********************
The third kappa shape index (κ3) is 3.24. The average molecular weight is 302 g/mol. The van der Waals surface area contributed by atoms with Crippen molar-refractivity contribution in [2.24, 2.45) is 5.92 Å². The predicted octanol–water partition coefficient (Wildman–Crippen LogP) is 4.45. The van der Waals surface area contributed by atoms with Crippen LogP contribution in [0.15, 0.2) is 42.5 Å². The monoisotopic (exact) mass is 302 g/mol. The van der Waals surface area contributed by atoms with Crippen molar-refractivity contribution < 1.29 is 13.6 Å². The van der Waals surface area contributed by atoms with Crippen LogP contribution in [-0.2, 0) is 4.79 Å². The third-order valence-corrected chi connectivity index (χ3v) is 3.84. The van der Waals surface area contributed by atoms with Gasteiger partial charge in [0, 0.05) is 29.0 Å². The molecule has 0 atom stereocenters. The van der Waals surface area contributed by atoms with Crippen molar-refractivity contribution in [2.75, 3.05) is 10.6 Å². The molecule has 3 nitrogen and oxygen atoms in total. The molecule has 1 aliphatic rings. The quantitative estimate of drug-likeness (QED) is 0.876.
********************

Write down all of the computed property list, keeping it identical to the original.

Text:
The third kappa shape index (κ3) is 3.24. The average molecular weight is 302 g/mol. The van der Waals surface area contributed by atoms with Crippen molar-refractivity contribution in [2.24, 2.45) is 5.92 Å². The predicted octanol–water partition coefficient (Wildman–Crippen LogP) is 4.45. The van der Waals surface area contributed by atoms with Crippen LogP contribution in [0.15, 0.2) is 42.5 Å². The monoisotopic (exact) mass is 302 g/mol. The van der Waals surface area contributed by atoms with Crippen molar-refractivity contribution < 1.29 is 13.6 Å². The van der Waals surface area contributed by atoms with Crippen LogP contribution in [-0.2, 0) is 4.79 Å². The third-order valence-corrected chi connectivity index (χ3v) is 3.84. The van der Waals surface area contributed by atoms with Gasteiger partial charge in [0, 0.05) is 29.0 Å². The molecule has 0 atom stereocenters. The van der Waals surface area contributed by atoms with Crippen molar-refractivity contribution in [2.75, 3.05) is 10.6 Å². The molecule has 3 nitrogen and oxygen atoms in total. The molecule has 1 aliphatic rings. The quantitative estimate of drug-likeness (QED) is 0.876.